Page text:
In this era of big-bucks politics and special-interest election spending, we’ve been hearing more and more talk about “corporate personhood.” The widely accepted definition is that corporations are given the ability to engage in many legal actions (i.e.: enter into contracts, sue, be sued, etc). Make sense.
However, “corporate personhood” also commonly refers to the Supreme Court-ruled precedent of corporations enjoying constitutional rights intended solely for human beings. Neither the Declaration of Independence nor U.S. Constitution ever mention corporations, but decades of court rulings have altered the law to favor interests and grant corporations so-called “rights” that many say empower them to deny citizens the right to full self-governance.
For instance, the high court has prohibited routine inspections of corporate property without a warrant or prior permission, even though scheduling such visits may give time for the company to hide threats to public health and safety. It has struck down state laws requiring companies to disclose product origins, thus creating “negative free speech rights” for corporations and preventing consumers from knowing what’s in our food. It also has prohibited citizens wanting to fend off corporate chains encroachment from enacting progressive taxes on chain stores, and has struck down state laws restricting corporate spending on ballot initiatives and referenda, enabling corporations to block citizen action through what, theoretically, is the purest form of democracy. On Tuesday, April 2, voters in Whitewater and Fort Atkinson will have a chance to weigh in on whether they agree that corporations are not persons and possess only the privileges citizens and their elected representatives willfully grant them. On the ballot is a referendum seeking to reverse “corporate personhood” and limit corporations to their proper role: doing business.
Specifically, it seeks to abolish the concept of “corporate personhood” granted by the 2010 decision in U.S. Supreme Court in Citizens United v. the Federal Election Commission, which states that the First Amendment prohibited the government from restricting independent political expenditures by corporations and unions. Second, it states that the notion of “money is not free speech” needs to be part of campaign finance reform to prevent wealthy individuals or other nonprofit, non-corporate groups or unions from continuing to bankroll elections in hopes of getting their way.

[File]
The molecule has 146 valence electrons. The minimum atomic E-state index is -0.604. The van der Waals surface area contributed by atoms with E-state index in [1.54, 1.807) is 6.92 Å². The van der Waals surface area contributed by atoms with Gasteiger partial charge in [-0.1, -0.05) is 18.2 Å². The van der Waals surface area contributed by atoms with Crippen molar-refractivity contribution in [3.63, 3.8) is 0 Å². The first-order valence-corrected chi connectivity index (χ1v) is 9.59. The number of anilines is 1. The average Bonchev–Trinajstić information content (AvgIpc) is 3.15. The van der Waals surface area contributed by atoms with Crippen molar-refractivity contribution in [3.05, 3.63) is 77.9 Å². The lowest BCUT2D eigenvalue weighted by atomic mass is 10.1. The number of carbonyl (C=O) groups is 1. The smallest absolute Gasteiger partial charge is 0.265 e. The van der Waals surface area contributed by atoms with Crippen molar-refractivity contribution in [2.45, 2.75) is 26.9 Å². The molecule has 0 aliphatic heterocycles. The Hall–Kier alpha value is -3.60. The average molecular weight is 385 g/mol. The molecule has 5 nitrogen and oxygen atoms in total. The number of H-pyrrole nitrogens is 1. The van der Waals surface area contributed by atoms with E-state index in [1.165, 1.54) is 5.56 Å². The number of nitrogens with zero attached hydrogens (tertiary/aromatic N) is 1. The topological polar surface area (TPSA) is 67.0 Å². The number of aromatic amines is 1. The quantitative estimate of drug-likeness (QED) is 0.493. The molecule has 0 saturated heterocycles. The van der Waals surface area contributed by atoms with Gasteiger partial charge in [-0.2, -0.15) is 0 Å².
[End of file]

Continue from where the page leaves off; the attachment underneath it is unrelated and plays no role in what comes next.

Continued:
Now, this is not a partisan issue. A ww.GfKAmerica.com poll showed that typically 83 percent of Americans — including 81 percent of Republicans, 78 percent of Independents and 85 percent of Democrats — want limits on the amount of money corporations, unions and other organizations can spend to influence elections. Certainly, we heard a lot of Jefferson County-area folks say the same thing during and after the most recent state and federal elections, which witnessed record campaign spending by SuperPacs and wealthy individuals with personal agendas not necessarily coinciding with those of “we, the people.”
Overall, 11 states have passed some kind of resolution in support of overturning the Citizens United decision. While such measures are nonbinding, they underscore the grassroots support for an amendment from the states that will push Congress ultimately to act.
That’s what’s happening in Fort Atkinson and Whitewater next Tuesday. We encourage voters add their voice to a movement that grows in importance by the day.